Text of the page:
The Girls on the Rail


What are those two whispering about?
Let's call them Ilse and Trudi. Ilse, fourth from the left in the photograph, has her hand on Trudi's arm in an intimate gesture, and they are exchanging a joke because Trudi is laughing, beaming with happiness. Was Ilse telling her about last night's lover, or the great party in the officers' mess, or perhaps she was telling her how the verfluchte Jew begged for her life?
That filthy Jew could have been my mother...

There can be no doubt that the photographer found his subjects amiable, that row of cheerful young women leaning on a rail in a rural club, against a backdrop of cypress treetops and a mountain landscape. A genial man on the side is playing the accordion for them, and another openhanded gentleman is passing among them with a tray loaded with blueberries, perhaps to sweeten their hard day's work.
Had we not known that these people were members of the Auschwitz staff, we might have thought that the photograph was taken at a workers' committee day out in the countryside.
On the face of it there is no great discovery in these photographs, for we know that the murderers maintained a normal life, that they possessed all the basic human attributes like lust and passion and heartbreak. Yet at the same time their lobe of morality had been excised and their human semblance riven. How could they be capable of abusing, slaughtering and burning in the morning, and dancing and making love at night?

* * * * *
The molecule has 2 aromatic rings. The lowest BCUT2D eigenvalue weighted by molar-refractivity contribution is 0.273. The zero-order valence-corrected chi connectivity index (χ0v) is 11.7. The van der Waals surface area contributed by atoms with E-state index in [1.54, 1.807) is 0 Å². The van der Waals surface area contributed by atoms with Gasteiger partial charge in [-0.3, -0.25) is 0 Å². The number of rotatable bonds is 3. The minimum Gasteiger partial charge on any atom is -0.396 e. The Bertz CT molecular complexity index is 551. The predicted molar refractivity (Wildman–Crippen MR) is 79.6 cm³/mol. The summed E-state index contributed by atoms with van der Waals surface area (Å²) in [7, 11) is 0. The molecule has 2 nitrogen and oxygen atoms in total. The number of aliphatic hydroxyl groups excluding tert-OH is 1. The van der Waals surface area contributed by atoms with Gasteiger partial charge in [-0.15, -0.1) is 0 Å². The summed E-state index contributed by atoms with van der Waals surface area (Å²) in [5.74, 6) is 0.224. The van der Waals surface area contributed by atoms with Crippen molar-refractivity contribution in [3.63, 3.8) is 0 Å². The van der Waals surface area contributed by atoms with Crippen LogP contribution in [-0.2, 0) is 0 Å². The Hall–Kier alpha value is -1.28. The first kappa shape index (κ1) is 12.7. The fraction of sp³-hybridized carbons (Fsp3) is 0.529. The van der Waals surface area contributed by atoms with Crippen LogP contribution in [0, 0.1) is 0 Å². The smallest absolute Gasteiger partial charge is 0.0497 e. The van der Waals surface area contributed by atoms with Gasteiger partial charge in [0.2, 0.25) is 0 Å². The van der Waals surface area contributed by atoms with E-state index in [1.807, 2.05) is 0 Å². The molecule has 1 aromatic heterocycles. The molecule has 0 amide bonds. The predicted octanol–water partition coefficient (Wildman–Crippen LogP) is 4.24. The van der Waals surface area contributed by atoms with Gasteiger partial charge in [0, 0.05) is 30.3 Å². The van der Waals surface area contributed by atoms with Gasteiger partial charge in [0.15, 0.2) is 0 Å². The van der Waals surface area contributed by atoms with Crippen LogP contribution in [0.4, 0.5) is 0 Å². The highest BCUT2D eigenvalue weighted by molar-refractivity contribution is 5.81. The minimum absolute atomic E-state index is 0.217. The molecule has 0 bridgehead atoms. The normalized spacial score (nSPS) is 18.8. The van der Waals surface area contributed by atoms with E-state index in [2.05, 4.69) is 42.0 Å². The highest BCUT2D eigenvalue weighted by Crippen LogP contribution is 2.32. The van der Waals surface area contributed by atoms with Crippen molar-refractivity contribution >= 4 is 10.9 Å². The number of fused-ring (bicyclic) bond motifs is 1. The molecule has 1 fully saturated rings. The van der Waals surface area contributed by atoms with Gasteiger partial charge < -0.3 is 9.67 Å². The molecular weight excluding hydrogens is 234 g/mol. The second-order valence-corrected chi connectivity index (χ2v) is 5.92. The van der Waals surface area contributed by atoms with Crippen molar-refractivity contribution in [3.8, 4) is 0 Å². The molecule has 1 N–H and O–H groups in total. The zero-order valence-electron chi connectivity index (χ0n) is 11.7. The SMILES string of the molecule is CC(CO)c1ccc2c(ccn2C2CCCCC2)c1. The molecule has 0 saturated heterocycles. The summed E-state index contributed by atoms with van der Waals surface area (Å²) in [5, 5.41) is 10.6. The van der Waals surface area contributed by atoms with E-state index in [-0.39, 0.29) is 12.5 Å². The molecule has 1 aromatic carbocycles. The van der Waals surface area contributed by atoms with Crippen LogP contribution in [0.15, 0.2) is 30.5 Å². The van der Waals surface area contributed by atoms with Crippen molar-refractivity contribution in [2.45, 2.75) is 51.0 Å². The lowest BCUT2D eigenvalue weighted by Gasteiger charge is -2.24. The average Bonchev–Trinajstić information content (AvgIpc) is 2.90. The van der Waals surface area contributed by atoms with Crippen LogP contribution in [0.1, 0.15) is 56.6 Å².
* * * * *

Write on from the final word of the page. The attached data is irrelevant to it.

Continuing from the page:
The intellect can comprehend it, but the heart refuses.

Before my twins went to Poland two months ago, I asked them to look for the villa of Rudolf Hoess, the commandant of Auschwitz, who raised children and a dog in the camp, right in front of the crematorium chimney. I told them these people were not psychopaths or creatures of darkness, but human beings like me and you who committed those atrocities against human beings like themselves.
I uttered the words, I knew, and yet I feel that I have been punched in the stomach as I see the delight of those girls on the rail - apparently SS telephone operators - brimming with youthful passion. Was the photograph taken after a bus journey, during which Ilse and her SS officer - a married man judging by the ring on his finger - wove their romantic relationship and planned to spend the night together? Trudi is looking over her shoulder, perhaps she is curious, or perhaps envious.
Oh, the jolly life of Auschwitz...

And the album contains not one minuscule flash of regret or traces of a moral rupture in the face of the murderous machine of which they were a part with such elation. Missing from the photograph is Mimi, my mother and the mother of Shlomo my brother. For her, and the other tortured human beings, there was no room in the commemorative photographs taken by Karl Höcker. The heart and humanity of the photographer and his subjects were totally dulled, while the survivors struggle daily over and with the memory, and the pictures lying beneath the pictures are tattooed onto their secret nightmares just as they are woven in their new, rehabilitated lives. If I could speak to Ilse and Trudi - and at the same time spit in their faces - I'd tell them that Mimi has learned anew, if not to laugh, then at least to smile.

Published in Yedioth Ahronoth, Eve of Yom Kippur, 21 September 2007

Translated by Anthony Berries


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